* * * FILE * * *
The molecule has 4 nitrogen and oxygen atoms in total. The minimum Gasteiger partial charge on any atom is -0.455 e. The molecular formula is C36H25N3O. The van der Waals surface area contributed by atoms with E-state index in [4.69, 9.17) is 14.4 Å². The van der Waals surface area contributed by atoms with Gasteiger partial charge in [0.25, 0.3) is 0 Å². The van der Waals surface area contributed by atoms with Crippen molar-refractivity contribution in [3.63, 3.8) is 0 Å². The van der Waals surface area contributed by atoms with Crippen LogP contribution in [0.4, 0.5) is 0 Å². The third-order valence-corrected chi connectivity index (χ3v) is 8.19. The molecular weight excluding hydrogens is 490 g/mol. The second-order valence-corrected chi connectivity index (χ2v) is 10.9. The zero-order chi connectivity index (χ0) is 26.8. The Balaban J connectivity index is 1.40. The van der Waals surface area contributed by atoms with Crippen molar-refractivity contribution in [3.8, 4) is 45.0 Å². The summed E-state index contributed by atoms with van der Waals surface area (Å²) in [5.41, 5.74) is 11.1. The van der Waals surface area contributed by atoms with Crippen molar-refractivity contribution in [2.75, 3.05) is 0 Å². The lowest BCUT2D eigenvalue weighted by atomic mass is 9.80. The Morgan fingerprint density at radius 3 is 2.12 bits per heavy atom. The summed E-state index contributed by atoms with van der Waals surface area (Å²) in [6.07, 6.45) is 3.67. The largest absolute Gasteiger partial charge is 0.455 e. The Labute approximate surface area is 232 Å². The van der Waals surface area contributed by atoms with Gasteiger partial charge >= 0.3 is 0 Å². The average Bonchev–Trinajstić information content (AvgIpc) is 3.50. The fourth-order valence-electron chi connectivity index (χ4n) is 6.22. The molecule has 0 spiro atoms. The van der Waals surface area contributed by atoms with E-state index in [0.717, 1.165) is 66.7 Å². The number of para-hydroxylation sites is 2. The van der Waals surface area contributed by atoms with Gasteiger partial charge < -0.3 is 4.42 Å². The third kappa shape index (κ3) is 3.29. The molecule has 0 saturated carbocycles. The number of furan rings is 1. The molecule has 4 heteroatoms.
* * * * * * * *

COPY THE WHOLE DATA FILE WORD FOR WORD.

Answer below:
The molecule has 4 nitrogen and oxygen atoms in total. The minimum Gasteiger partial charge on any atom is -0.455 e. The molecular formula is C36H25N3O. The van der Waals surface area contributed by atoms with E-state index in [4.69, 9.17) is 14.4 Å². The van der Waals surface area contributed by atoms with Gasteiger partial charge in [0.25, 0.3) is 0 Å². The van der Waals surface area contributed by atoms with Crippen molar-refractivity contribution in [3.63, 3.8) is 0 Å². The van der Waals surface area contributed by atoms with Crippen LogP contribution in [0.4, 0.5) is 0 Å². The third-order valence-corrected chi connectivity index (χ3v) is 8.19. The molecular weight excluding hydrogens is 490 g/mol. The second-order valence-corrected chi connectivity index (χ2v) is 10.9. The zero-order chi connectivity index (χ0) is 26.8. The Balaban J connectivity index is 1.40. The van der Waals surface area contributed by atoms with Crippen molar-refractivity contribution in [3.8, 4) is 45.0 Å². The summed E-state index contributed by atoms with van der Waals surface area (Å²) in [5.41, 5.74) is 11.1. The van der Waals surface area contributed by atoms with Crippen molar-refractivity contribution in [2.75, 3.05) is 0 Å². The lowest BCUT2D eigenvalue weighted by atomic mass is 9.80. The Morgan fingerprint density at radius 3 is 2.12 bits per heavy atom. The summed E-state index contributed by atoms with van der Waals surface area (Å²) in [6.07, 6.45) is 3.67. The largest absolute Gasteiger partial charge is 0.455 e. The Labute approximate surface area is 232 Å². The van der Waals surface area contributed by atoms with Gasteiger partial charge >= 0.3 is 0 Å². The average Bonchev–Trinajstić information content (AvgIpc) is 3.50. The fourth-order valence-electron chi connectivity index (χ4n) is 6.22. The molecule has 0 spiro atoms. The van der Waals surface area contributed by atoms with E-state index in [0.717, 1.165) is 66.7 Å². The number of para-hydroxylation sites is 2. The van der Waals surface area contributed by atoms with Gasteiger partial charge < -0.3 is 4.42 Å². The third kappa shape index (κ3) is 3.29. The molecule has 0 saturated carbocycles. The number of furan rings is 1. The molecule has 4 heteroatoms.